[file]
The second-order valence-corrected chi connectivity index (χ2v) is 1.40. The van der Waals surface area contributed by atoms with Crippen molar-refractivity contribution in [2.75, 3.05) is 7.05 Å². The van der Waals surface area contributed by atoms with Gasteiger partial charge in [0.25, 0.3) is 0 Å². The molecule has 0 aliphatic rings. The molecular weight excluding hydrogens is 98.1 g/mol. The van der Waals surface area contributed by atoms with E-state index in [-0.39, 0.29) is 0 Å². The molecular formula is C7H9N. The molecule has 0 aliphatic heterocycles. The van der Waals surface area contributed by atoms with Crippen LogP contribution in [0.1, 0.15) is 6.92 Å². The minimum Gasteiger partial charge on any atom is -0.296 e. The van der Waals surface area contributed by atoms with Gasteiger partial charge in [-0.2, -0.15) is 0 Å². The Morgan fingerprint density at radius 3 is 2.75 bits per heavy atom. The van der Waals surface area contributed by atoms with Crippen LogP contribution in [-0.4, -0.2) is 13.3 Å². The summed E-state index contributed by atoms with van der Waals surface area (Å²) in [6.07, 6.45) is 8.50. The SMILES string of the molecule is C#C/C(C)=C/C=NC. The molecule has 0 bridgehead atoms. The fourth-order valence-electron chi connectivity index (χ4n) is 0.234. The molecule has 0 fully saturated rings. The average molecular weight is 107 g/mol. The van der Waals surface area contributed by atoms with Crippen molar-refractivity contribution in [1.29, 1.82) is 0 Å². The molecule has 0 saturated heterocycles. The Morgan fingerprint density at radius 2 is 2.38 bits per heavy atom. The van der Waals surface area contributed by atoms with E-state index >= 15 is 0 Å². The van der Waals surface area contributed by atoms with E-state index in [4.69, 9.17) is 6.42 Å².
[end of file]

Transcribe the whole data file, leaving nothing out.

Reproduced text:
The second-order valence-corrected chi connectivity index (χ2v) is 1.40. The van der Waals surface area contributed by atoms with Crippen molar-refractivity contribution in [2.75, 3.05) is 7.05 Å². The van der Waals surface area contributed by atoms with Gasteiger partial charge in [0.25, 0.3) is 0 Å². The molecule has 0 aliphatic rings. The molecular weight excluding hydrogens is 98.1 g/mol. The van der Waals surface area contributed by atoms with E-state index in [-0.39, 0.29) is 0 Å². The molecular formula is C7H9N. The molecule has 0 aliphatic heterocycles. The van der Waals surface area contributed by atoms with Crippen LogP contribution in [0.1, 0.15) is 6.92 Å². The minimum Gasteiger partial charge on any atom is -0.296 e. The van der Waals surface area contributed by atoms with Gasteiger partial charge in [-0.2, -0.15) is 0 Å². The Morgan fingerprint density at radius 3 is 2.75 bits per heavy atom. The van der Waals surface area contributed by atoms with Crippen LogP contribution in [-0.4, -0.2) is 13.3 Å². The summed E-state index contributed by atoms with van der Waals surface area (Å²) in [6.07, 6.45) is 8.50. The SMILES string of the molecule is C#C/C(C)=C/C=NC. The molecule has 0 bridgehead atoms. The fourth-order valence-electron chi connectivity index (χ4n) is 0.234. The molecule has 0 fully saturated rings. The average molecular weight is 107 g/mol. The van der Waals surface area contributed by atoms with Crippen molar-refractivity contribution in [1.29, 1.82) is 0 Å². The molecule has 0 saturated heterocycles. The Morgan fingerprint density at radius 2 is 2.38 bits per heavy atom. The van der Waals surface area contributed by atoms with E-state index >= 15 is 0 Å². The van der Waals surface area contributed by atoms with E-state index in [4.69, 9.17) is 6.42 Å².